The human voice has an amazing power — to communicate, to thrill, to inspire. And Portia White (1911-1968) had one heck of a voice. As the first Black Canadian singer to reach world-renowned status, the Dalhousie alumna became one of the most inspirational women in Canada’s history.
At the age of six, White was already working towards that goal: she could often be found singing in her mother's choir at the Halifax Baptist Church where her father was minister. At eight, she was able to sing the soprano parts of Italian operas. And she was not only talented, but determined, walking more than 15 km each week to attend music lessons.
White — whose first name was inspired by Shakespeare's heroine in The Merchant of Venice — studied at Dalhousie in 1929 to become a teacher. The wages she earned from teaching primary school in Africville and Lucasville paid for her music lessons at the Halifax Conservatory of Music.
Even after winning several local music festivals and regularly singing devotionals on her father's radio show, the operatic contralto was frequently denied performance space because of her race. “First you dream,” she would later reflect, “and then you lace up your boots.” Not to be denied, she made her national debut in 1941, at age 30, on-stage at Toronto’s Eaton Hall. Edward Wodson of the Evening Telegram was in the audience that night and raved: “It is a natural voice, a gift from heaven.”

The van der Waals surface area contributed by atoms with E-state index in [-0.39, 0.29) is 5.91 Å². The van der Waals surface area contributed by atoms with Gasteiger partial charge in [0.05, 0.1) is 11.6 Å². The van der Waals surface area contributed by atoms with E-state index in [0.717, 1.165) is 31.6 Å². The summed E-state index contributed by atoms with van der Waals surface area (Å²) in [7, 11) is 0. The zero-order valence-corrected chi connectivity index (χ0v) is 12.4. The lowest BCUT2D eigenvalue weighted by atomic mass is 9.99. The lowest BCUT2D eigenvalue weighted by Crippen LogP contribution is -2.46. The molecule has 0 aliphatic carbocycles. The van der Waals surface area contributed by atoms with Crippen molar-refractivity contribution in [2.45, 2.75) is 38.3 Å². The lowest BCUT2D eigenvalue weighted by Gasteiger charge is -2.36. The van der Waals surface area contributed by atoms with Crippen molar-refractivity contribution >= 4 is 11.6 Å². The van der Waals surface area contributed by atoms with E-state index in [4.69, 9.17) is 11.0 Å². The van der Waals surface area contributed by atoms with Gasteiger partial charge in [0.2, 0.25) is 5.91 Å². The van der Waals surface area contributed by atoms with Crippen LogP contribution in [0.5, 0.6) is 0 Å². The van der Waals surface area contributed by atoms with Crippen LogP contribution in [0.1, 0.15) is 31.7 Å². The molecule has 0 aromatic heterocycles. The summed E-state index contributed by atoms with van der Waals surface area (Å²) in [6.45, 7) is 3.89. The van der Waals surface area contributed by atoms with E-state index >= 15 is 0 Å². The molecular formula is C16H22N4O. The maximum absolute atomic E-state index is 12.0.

It wasn't long before White halted her teaching career to make becoming a professional singer her priority. She continued to earn global acclaim, including a landmark performance at New York's famed Town Hall in 1944 —the first Canadian to perform at the iconic venue.
Constant touring took a toll on White's health, and by 1952 she began an early retirement and returned to teaching in Toronto. There, she taught familiar names like Robert Goulet, Lorne Greene and Dinah Christie and eventually moved on to become the singing coach for the first cast of P.E.I.'s Anne of Green Gables musical. One of her last performances was before Queen Elizabeth Ⅱ, only four years before White’s death in 1968.
“She was a person of great achievement who accomplished her greatness in a difficult art form against all odds in an extreme minority,” says her great-nephew (and fellow Dal Original) George Elliott Clarke. “I think her name should not disappear; it should be sung and remembered.”
And that, it has. In 1995, White was named a person of historical significance by the Government of Canada. Four years later, a commemorative stamp was issued in her honour. The Nova Scotia Arts Council named its top award after her. (Fittingly, Clarke was the first recipient.) And while White did not produce any studio recordings during her lifetime, several concert recordings of her performances are held by Library and Archives Canada, ensuring White’s incredible voice will echo through the ages.